The Hall of Fame Game is the official 2023 NFL season kickoff. Football is back, and we may all officially cease foaming at the mouth.

In 2021, the preseason schedule changed. The league cut back from four games to three, with the exception being the two teams loosely vying for Hall of Fame Game superiority. And while there’s no guarantee that a large portion of each team’s starters will actually see the field, that doesn’t mean there won’t be specific things to look for throughout the contest.

2023 NFL Hall of Fame Game

New York is the biggest market there is in the United States, and the New York Jets are at the forefront of everyone’s mind at the moment. Nathaniel Hackett was verbally assaulted by his successor in Denver, the Jets traded for arguably the most… interesting… quarterback in the NFL, and there are heavy expectations surrounding the squad.

On the opposite sideline, the Cleveland Browns look to improve upon a disappointing campaign in 2022. Jim Schwartz takes over from Joe Woods, and Deshaun Watson looks to reclaim his on-field form from his days as a Houston Texan.

Who Is Going To Play?

The change in preseason formatting threw these professional coaches through a loop. When there were four preseason games, there was a set system. Starters played sparingly in the first outing, about a half-game the next time out, most of the game as the dress rehearsal in Game 3, and then very little or not at all in the final preseason game.

In last season’s HOF game, Derek Carr and Trevor Lawrence didn’t play. However, Las Vegas Raiders running back Josh Jacobs received five carries, and many of each squad’s defensive starters saw some action. The year before appeared strikingly similar.

There is absolutely zero doubt that Aaron Rodgers, a man pushing 40 with 18 years of NFL experience, doesn’t need to sniff the newly turfed Tom Benson Hall of Fame Stadium. But Watson was a shell of his former self when he finally saw the field last season, an outcome likely spawning from being away from the field for over 700 days. Even though it’s already been reported that the Browns’ QB won’t play, it wouldn’t have been surprising if he had.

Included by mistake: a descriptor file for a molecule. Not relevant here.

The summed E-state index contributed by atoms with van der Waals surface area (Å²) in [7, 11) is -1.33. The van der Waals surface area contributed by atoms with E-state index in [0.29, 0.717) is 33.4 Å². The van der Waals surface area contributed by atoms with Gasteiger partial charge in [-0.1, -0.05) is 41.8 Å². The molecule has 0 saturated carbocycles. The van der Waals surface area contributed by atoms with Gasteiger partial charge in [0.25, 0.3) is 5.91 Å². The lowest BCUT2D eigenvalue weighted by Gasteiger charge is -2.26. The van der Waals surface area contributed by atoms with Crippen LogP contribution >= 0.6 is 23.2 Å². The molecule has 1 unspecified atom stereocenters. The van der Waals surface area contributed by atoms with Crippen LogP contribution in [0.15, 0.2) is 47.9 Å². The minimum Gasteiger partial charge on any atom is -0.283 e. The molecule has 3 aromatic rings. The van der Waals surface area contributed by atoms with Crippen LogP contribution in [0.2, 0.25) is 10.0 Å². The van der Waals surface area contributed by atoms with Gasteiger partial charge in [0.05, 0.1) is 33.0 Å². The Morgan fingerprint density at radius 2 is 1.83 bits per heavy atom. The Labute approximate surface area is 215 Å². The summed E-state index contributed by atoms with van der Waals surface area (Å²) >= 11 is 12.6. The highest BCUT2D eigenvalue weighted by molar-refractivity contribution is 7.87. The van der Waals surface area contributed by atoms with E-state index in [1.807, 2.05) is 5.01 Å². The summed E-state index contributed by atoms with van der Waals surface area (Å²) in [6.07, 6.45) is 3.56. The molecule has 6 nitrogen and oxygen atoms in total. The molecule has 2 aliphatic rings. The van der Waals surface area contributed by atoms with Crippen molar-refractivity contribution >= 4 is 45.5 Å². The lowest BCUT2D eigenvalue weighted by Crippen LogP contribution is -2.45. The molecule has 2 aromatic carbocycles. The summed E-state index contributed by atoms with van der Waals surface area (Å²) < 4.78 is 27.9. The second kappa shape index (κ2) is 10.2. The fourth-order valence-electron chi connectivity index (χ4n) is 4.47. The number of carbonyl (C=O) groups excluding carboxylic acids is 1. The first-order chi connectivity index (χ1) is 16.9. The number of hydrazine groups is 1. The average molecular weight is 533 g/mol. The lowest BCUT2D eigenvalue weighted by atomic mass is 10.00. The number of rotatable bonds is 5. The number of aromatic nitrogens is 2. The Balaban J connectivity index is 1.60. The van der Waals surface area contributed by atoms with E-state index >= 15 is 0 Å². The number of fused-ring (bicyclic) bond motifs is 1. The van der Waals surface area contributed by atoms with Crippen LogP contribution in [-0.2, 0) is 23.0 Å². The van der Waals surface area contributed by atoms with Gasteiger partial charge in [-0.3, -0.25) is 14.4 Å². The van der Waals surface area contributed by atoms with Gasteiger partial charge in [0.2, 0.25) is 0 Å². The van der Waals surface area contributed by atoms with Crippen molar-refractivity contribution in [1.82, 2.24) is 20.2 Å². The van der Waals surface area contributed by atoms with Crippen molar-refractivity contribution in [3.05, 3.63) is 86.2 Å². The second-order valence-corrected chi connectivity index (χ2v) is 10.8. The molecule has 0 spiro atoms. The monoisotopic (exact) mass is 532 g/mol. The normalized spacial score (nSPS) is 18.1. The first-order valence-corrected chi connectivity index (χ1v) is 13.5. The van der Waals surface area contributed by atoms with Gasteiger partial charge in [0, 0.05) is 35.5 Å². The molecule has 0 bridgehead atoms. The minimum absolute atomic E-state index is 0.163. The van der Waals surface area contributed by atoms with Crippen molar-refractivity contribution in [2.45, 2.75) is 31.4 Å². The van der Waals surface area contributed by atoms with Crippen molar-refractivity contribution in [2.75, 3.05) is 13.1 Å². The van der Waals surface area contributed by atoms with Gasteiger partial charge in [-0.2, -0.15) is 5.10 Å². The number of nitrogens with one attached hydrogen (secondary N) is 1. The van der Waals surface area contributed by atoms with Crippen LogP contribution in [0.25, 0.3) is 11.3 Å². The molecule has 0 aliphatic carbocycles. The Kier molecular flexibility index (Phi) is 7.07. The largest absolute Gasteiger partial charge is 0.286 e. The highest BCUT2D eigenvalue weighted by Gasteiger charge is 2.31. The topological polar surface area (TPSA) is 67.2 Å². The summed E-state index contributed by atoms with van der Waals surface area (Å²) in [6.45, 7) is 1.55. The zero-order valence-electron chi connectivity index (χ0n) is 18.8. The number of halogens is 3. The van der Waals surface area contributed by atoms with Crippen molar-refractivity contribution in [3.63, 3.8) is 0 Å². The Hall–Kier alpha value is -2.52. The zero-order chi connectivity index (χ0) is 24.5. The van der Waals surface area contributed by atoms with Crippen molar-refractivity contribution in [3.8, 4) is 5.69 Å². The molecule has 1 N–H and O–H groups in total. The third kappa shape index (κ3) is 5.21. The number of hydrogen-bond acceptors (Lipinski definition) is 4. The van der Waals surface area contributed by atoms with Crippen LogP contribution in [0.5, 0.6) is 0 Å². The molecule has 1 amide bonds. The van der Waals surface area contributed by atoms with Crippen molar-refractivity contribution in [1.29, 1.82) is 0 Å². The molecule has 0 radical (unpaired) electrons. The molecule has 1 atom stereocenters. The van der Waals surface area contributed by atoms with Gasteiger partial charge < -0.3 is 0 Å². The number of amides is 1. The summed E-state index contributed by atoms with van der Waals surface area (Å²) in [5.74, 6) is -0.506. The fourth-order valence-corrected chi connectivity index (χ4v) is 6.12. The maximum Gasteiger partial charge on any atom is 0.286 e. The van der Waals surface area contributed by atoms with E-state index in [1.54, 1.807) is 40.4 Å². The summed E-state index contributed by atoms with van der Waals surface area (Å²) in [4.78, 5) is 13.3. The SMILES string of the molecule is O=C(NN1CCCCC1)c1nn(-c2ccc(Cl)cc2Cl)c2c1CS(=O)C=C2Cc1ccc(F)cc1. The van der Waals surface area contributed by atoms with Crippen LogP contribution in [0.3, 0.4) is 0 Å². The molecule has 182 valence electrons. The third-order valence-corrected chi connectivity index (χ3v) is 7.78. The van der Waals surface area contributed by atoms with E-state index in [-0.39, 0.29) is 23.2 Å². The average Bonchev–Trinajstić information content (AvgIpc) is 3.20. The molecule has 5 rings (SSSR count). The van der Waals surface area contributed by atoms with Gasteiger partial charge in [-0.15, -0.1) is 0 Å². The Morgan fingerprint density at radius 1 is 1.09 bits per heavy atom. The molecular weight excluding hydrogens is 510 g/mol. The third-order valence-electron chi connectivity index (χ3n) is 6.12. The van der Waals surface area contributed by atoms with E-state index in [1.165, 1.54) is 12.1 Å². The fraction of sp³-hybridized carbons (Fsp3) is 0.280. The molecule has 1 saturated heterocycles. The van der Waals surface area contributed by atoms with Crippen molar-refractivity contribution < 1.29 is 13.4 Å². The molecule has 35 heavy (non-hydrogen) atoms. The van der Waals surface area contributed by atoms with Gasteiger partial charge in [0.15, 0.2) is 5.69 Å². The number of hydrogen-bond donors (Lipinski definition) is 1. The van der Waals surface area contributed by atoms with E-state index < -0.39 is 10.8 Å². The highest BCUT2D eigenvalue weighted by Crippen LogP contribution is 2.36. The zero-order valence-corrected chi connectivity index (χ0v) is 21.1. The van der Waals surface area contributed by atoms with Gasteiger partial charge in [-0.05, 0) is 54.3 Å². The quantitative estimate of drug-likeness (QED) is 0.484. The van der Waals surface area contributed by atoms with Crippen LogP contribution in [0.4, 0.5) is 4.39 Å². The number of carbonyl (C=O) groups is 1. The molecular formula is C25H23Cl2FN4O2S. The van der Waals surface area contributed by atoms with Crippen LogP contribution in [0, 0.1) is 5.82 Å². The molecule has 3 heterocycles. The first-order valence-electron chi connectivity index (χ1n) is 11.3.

The Jim Schwartz Defense

Before Watson returned from his suspension a season ago, Cleveland had already found a way to disappoint the fanbase. A defense with talent from front to back, particularly in the secondary, completely underwhelmed. While it was a foregone conclusion, given the lack of talent issue on the defensive interior that the run defense may suffer, there was no excuse for the secondary to play as poorly as they did.

In fact, Jacoby Brissett had played well enough to make the Browns a contender because of the offensive efficiency, but the defense was unable to complement them. Woods’ defense must have been a bit too complex for the defensive backfield. Far too often, it appeared there were five or six individuals playing on the third level instead of a cohesive unit.

K.I.S.S. is a popular defensive mantra. Playing simply means playing fast, and being able to react in a flash is critical defensively. Schwartz has undoubtedly simplified things, which should allow the very talented group of DBs to play freely. It will be fascinating to watch and see how his defense looks structurally.

Nathaniel Hackett’s Redemption Arc

Things went horribly wrong in Denver a season ago. Injuries to the receiving corps early were no help (déjà vu, anyone?).

But things went from bad to worse as the real games began. Hackett led a Packers offense from 2019-2021 that, over that period, ranked behind only the Monstars of Kansas City in EPA per play and success rate.

Additionally, they ranked inside of the top four in dropback EPA, dropback success rate, rushing EPA, and rushing success rate. In Layman’s terms, they were as well-oiled as a machine gets.

Can Hackett’s wide-zone principles create the same environment in New York? Although we won’t know much after just one preseason game, it’s never too early to look at the offensive structure to see what may or may not work.